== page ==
Food production consumes enormous amounts of labor, investments, and natural resources. Yet, nearly 40% of the food produced in the US ends up uneaten. This bill helps address this problem and reduces food waste by encouraging supermarkets to donate edible, excess food.
Food waste is one of the most prevalent sources of waste in landfills, and when it decomposes, it emits methane, a potent greenhouse gas. New York has expressed serious commitment to tackling climate change, and this bill is one step in that direction. However, the negative environmental impacts of food waste are greater than most think. Food waste contributes to the growing solid waste crisis, causes land degradation, harms biodiversity, and squanders natural resources. From an economic standpoint, food waste means throwing money away: billions and billions of dollars every year are spent on producing, transporting, and disposing uneaten food.
In addition, this bill will also help address the problem of food insecurity. According to the US Department of Agriculture, 12.5% out of New York State’s 7.8 million households are food insecure and over 2.4 million New York State residents (11.9%) are food insecure. We cannot continue sending safe, edible food to landfills while millions of New Yorkers go hungry.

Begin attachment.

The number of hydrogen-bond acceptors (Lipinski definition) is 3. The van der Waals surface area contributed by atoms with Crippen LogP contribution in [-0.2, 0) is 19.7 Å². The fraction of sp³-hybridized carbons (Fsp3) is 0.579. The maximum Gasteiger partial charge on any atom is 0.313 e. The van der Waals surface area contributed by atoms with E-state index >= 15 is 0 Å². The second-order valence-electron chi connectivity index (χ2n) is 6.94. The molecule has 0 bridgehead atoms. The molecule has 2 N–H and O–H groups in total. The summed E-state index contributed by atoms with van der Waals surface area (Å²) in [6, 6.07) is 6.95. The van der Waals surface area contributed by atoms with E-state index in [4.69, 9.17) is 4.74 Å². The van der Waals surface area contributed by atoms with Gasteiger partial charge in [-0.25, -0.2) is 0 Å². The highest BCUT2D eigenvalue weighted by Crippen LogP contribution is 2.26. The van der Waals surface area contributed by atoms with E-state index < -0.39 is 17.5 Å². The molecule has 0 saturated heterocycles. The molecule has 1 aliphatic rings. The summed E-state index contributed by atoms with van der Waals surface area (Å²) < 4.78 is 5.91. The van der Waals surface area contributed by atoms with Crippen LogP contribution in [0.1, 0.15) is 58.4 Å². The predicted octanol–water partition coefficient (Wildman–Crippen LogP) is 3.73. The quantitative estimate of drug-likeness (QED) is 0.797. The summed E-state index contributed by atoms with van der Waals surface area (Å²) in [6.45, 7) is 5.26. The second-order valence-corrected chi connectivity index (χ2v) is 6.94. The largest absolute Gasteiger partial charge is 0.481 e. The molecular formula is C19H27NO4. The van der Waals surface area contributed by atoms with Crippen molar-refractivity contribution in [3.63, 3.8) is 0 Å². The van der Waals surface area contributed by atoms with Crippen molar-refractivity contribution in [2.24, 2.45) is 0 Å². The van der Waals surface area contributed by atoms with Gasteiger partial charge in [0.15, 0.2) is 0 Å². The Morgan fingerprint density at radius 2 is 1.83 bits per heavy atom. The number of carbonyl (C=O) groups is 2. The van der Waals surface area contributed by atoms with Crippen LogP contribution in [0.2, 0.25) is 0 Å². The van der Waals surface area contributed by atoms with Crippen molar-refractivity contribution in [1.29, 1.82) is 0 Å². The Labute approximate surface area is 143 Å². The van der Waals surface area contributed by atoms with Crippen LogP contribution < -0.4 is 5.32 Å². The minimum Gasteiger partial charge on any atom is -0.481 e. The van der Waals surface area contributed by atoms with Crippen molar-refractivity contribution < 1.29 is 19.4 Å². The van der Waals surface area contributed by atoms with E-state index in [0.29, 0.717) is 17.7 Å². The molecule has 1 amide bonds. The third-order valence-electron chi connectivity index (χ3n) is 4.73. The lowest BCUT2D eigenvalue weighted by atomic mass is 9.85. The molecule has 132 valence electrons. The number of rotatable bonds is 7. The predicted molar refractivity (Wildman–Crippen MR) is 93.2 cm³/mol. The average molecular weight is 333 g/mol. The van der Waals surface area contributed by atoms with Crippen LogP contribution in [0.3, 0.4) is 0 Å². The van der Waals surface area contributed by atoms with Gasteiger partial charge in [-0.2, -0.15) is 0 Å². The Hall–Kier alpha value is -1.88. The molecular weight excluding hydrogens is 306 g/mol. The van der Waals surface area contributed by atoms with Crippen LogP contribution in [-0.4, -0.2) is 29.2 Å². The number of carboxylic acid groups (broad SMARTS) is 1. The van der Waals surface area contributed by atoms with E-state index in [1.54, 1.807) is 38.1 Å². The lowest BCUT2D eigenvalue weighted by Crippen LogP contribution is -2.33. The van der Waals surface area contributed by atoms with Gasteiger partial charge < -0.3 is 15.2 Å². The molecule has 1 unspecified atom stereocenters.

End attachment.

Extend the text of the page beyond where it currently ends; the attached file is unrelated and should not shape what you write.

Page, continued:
In 2017, the legislature passed legislation on food waste donation guidelines for educational institutions. Now is the time to continue the momentum and extend such efforts to supermarkets, where large portions of food waste are generated. This bill will help people in need, protect the environment, and conserve valuable resources.
This bill amends Article 27 of the Environmental Conservation Law to requires supermarkets to donate excess food from time to time and to make good faith efforts to enter into agreements with qualifying entities such as food pantries, food banks, or similar organizations to make edible, excess food available for collection. Supermarkets are protected from liability for the food donated, short of gross negligence or intentional misconduct.